'We call it Wikipeace'

A recently launched Web site that sees the end of the Arab-Israeli conflict as one of its primary goals.

Inan age of celebrity tweets and "Jersey Shore" clips that go viral onYouTube, it's easy to forget that social media can actually have -well, some social value.
Asocial good no less ambitious than global peacemaking stands at thecenter of one new venture: the Spirit Initiative, a recently launchedWeb site that sees the end of the Arab-Israeli conflict as one of itsprimary goals.
Founded by Gal Bar Dea, an Israeli MBA student at ColumbiaUniversity, the Spirit Initiative went on-line in the fall, and seeksto apply the technical savvy of young thinkers to some of the world'soldest and most destructive conflicts. Developed and produced by a teamof students and young professionals in New York City, the Web siterepresents an unconventional combination of blogging, Wikipedia andold-fashioned international diplomacy.
"We'retrying to minimize limitations and boundaries," Bar Dea says of theproject's emphasis on Web 2.0 technology. "The whole notion is to allowthe crowd to lead the way, to work together to create the buildingblocks for peace."
Though still several months away from fully realizing Bar Dea'son-line vision, the Spirit Initiative took a vital step forward at theend of December, receiving 30 peace plans from students at universitiesaround the world, including in India, Israel, Ghana and Brazil. Ofthose proposals, 10 submissions focus on Israel and the Palestinians,while the rest look at two additional hot spots the initiative hasadopted: the border between Afghanistan and Pakistan, and internalwarfare in Colombia, where the government has battled the FARC, aguerrilla group, for decades.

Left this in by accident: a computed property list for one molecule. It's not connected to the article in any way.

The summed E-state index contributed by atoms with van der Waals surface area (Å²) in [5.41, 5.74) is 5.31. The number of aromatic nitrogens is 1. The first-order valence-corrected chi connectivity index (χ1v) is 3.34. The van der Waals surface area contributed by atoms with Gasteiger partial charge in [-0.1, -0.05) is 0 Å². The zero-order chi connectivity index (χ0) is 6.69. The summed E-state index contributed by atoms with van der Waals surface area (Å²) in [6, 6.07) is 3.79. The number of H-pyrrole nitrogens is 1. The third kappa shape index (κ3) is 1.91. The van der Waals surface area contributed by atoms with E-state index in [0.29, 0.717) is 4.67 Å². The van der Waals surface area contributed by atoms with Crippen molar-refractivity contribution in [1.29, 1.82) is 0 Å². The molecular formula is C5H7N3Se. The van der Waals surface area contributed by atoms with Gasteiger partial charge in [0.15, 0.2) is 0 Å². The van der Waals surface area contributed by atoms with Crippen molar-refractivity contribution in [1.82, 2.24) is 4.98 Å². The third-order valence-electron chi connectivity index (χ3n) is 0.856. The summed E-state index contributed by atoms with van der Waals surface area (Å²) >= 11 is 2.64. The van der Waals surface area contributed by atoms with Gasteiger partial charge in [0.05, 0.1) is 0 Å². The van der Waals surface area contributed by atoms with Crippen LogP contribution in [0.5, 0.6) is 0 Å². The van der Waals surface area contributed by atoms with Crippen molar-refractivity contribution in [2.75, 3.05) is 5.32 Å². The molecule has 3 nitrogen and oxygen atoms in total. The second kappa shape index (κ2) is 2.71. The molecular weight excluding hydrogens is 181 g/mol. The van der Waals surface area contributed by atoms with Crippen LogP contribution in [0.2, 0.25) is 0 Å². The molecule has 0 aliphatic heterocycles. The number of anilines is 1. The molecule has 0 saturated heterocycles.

"Westarted by looking at many conflicts around the world," says Bar Dea, a30-year-old IDF veteran who grew up in a small town between Haifa andTel Aviv. "When we started looking at the details, we decided it wasbetter to focus in the beginning on three conflicts, so that we cangather knowledge on specific areas and possible resolutions."
Initially inspired by Bar Dea's efforts to meet Columbiaclassmates from the Arab world, the Spirit Initiative now runs on theefforts of 25 core volunteers, many of them fellow students at thebusiness school, or at SIPA, the School of International and PublicAffairs. Other volunteers are young people already in the businessworld.
With zero overhead costs and no official workspace, theorganization resembles a start-up, Bar Dea says, with volunteerscollaborating on-line and, when they meet in person, doing so at schoolfacilities and other public spaces. One set of volunteers spent thefall conducting outreach efforts targeting 50 other universities aroundthe world, inviting teams of students to submit outlines of the peaceplans that were collected in December.
"The criterion is that the plans should be narrow and focused,"says Bar Dea, who worked for three years as a corporate account managerin Tel Aviv before arriving at Columbia. "They need to be'executionable' - to focus on one aspect [of the conflict] and besomething that can be put into action."